Paul Bellenbaum, Cerritos resident, suggested utilizing Fog Coat and consider reconstructing the walls after the next earthquake because replacement costs are prohibitive.

Randy Economy, Cerritos resident, indicated that the arterial block wall issue should not be considered at this time given the state of the economy, adding that if the matter moves forward it should be decided by the voters at a regular election.

Jay Gray, Cerritos resident, indicated that security is the main concern related to the Shoemaker Avenue block wall, noting the City caused the problem by constructing the Towne Center resulting in increased traffic on Shoemaker Avenue and the City should remedy the problem.  With regard to arterial block wall rehabilitation, Mr. Gray indicated that some residents may prefer no vines on the walls; questioned the voluntary aspects of the rehabilitation; and asserted that the cost estimates referenced by residents were much lower than the anticipated cost calculated by the City, asking where the difference was going.  He also referenced a possible Proposition 218 election, cautioning the City Council to be careful what they ask for because there could be a few more items on the ballot that may mean tying the Council's hands for the future.

Evonne Cashman, Cerritos resident, noted that although there is some deterioration of the arterial block walls they have remained viable for over 40 years.  She inquired if the City was aware of current codes, noting that this could make a difference in the cost estimates; asked where the cost estimates come from; and expressed that the cost estimate to replace the wall would present an economic hardship for her. 

A brief discussion was held regarding maintenance issues as the City ages, and in response to Council inquiry, City Manager Gallucci indicated that arterial block wall rehabilitation was a proposal at this point and that neighborhood meetings would be held pending the outcome of this meeting and further direction from the City Council. 

In response to further Council inquiry regarding the possibility of repairing the bottom portion of the walls, Herman Montoya, structural engineer from Willdan Engineering, indicated he had not seen the walls, however, based on the photographs it appears the arterial block wall problem is not cosmetic, noting that if the rebar is corroded or damaged the wall integrity has been affected and the wall must be replaced.  He added that he was not sure if the bottom portion of the wall could remain intact, and if the foundation is in good condition segments of the wall can be removed and replaced.

Sally Driggs, Cerritos resident, indicated that the wall in the photograph shown by staff was her wall and that it had been repaired at a cost of $1,200 for a 55-foot wall, noting that the repair included new rebar and cement and the wall was structurally sound.  She commented that the wall had not been painted pending the outcome of these proceedings.

In response to additional inquiry of the Council, City Manager Gallucci indicated that the walls could be repaired or replaced by the residents to ensure wall integrity and prevent the wall from falling down, noting that the Norwalk Boulevard walls would require more immediate attention due to their condition.  He added that Option 1 provides that the Council not implement a City-administered block wall replacement program to address deteriorating privately-owned arterial block walls.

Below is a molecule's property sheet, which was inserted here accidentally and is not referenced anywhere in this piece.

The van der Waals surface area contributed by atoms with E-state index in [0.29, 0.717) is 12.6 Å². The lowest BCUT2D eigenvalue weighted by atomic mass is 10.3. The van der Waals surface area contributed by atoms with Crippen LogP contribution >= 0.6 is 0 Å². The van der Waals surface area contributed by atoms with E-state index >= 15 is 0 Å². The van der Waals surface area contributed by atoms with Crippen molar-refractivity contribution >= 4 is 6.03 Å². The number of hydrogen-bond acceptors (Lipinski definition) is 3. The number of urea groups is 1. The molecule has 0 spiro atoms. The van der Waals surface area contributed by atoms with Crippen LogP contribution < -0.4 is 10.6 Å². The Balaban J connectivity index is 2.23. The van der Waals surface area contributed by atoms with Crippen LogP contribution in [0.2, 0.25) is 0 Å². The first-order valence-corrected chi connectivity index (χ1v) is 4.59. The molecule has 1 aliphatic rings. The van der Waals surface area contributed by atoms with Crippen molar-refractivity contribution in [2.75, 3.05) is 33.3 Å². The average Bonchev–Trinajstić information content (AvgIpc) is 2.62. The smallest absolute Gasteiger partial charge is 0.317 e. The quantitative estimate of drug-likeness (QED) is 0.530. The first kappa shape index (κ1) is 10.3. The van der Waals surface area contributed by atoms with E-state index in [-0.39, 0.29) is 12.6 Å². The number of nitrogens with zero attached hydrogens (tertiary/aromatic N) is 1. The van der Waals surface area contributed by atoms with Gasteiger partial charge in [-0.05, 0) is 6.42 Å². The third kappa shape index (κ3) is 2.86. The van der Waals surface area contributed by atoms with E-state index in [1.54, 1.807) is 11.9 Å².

Discussion ensued and at the request of the Council Public Works Director Arbogast discussed the rationale in utilizing a four-foot wide footing design for the arterial block wall rehabilitation to minimize the disruption on the homeowner side of the wall, which is provided for under the Los Angeles County modification to the Uniform Building Code.

Steve Stallings, Cerritos resident, asserted that the proposed arterial block wall rehabilitation design requires an 8-foot deep L footing, which is typically required in hilly areas like Yorba Linda or Anaheim Hills, and that the L footing configuration is not part of the City's code.  He continued that all options provided by the City force the location of the fence off of the residents' property line.

Discussion followed regarding the purpose of block wall landscaping vines to beautify as well as deter graffiti; the need for more study before considering the possibility of a Proposition 218 benefit assessment election; the possibility of abandoning the arterial block wall rehabilitation by the City in favor of allowing the residents to address repair or replacement of their walls themselves on an individual basis and the availability of grants or loans for this purpose; clarification that the rehabilitation was voluntary with the City attempting to coordinate the efforts of property owners to work together for visual consistency and cost savings; and the downturn in the economy on the timing of such a program or any type of benefit assessment or special tax.

City Attorney Steres pointed out that the question of whether or not property owners could undertake the suggestion of Mr. Hom as a fix to the wall is not within the purview of the City Council, but rather a matter for the contractor and the City Planning Department on what the proper fix would be if there were a problem with the wall.  Mr. Steres indicated the City Council is not picking any particular way to repair or fix a wall that may have problems.